Structure of the Indian Capital Market

Structure of the Indian capital market

After discussing the Important Terms in the Stock Market, we’d now be discussing the structure of the Indian Capital Market, the significance of the Indian Capital Market, and the different methods of financing.

Structure of the Indian Capital Market
Image by- Insights

Structure of the Indian Capital Market

What is Capital Market?

Going by the definition, a long-term financial market of an economy where long-term debt or equity-backed securities are brought and sold is known as the capital market. The capital market includes certain segments like banks, which is the first segment of the capital market, insurance industry, mutual fund, and the security market (stock market). It’s the capital market through which the corporations raise long-term capital for various purposes such as establishing industries or business expansion. The government also raises money through the capital market using various methods, such as issuing government bonds for infrastructure development and other developmental purposes. Capital markets emerged around the world during the age of industrialization and soon became a prominent way to channelize money between people or institutions who has the capital to lend or invest and those who are in need of those funds.

Structure of the Indian Capital Market
Image by- Outlook India
Types of Capital Market
Primary Market

The primary market is the market where new shares or securities are issued by a company in exchange for cash from an investor (who buys those securities). The primary market is also known as the ‘new issues market.’ It’s the primary market through which the government and companies obtain the funds by issuing debt or equity-based securities. Companies issue stocks and corporate bonds and the government issues government bonds, etc.

Different methods of raising funds in the Primary Market-

Structure of the Indian Capital Market
Image by- Republic World
  • IPO (Initial Public Offering)- Initial Public Offering is the event when a company issues its share in the market for the first time. In an IPO the investors can buy the securities directly from the issuing company.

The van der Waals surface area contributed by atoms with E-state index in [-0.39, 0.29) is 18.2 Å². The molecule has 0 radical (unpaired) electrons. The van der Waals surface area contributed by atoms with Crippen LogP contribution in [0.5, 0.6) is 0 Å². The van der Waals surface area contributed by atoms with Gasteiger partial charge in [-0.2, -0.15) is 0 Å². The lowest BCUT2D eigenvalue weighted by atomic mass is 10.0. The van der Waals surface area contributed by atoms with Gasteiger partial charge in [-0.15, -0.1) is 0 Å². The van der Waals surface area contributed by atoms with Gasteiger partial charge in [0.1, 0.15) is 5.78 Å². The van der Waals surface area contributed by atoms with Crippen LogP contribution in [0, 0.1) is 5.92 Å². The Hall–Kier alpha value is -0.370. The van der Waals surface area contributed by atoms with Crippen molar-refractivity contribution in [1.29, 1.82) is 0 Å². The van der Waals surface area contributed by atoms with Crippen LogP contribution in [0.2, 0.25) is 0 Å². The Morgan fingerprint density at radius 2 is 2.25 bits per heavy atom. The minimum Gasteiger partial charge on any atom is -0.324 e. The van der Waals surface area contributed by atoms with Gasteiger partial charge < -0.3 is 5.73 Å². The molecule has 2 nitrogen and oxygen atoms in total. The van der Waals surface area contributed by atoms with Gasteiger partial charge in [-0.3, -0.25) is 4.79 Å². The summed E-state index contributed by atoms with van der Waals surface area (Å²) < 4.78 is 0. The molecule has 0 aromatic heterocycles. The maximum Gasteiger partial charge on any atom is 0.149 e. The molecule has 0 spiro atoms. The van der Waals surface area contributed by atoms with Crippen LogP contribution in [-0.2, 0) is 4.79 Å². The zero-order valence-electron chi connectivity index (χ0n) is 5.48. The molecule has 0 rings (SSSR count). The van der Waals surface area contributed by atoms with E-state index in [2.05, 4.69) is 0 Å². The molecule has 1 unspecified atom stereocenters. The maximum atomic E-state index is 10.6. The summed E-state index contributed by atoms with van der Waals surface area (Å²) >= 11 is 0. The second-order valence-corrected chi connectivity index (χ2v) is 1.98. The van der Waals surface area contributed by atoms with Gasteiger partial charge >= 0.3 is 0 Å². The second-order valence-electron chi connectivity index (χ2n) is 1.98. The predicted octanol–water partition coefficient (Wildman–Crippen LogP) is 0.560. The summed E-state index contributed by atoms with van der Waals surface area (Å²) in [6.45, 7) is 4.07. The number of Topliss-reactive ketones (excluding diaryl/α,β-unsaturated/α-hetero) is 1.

• FPO (Further Public Offering)- Further Public Offering is also called follow-up public offering, it is when a listed company (that has already issued its shares through an IPO) issues additional shares after an IPO. Follow-on offerings are also known as secondary offerings.
  • Rights Issue- Rights issue is used when a company wants additional funds. Through the rights issues, a company invites existing shareholders to purchase additional new shares in the company. It’s known as a ‘rights issue’ because the existing shareholders are given the ‘right’ to buy new shares before it’s offered to the public.
  • Private Placement- A private placement is an alternate method of issuing or selling publicly offered security for raising capital. In a private placement, a company offers its securities to a group of specified investors or institutions such as wealthy investors, mutual funds, insurance companies, pension funds banks, and other financial institutions.
  • QIP (Qualified Institutional Placement)- The QIP is also a type of private placement through which companies issues equity shares, debentures, or other types of securities to the Qualified Institutional Buyers (QIB). The QIBs are the investors who are deemed to have the required financial knowledge and are legally recognizable by the securities market regulators.
  • Preferential Issue- Through a preferential issue, a listed or unlisted company can issue shares to a particular group of investors. The preferred shareholders get the dividend before the ordinary shareholders. The preferential issue is considered the quickest method to raise capital.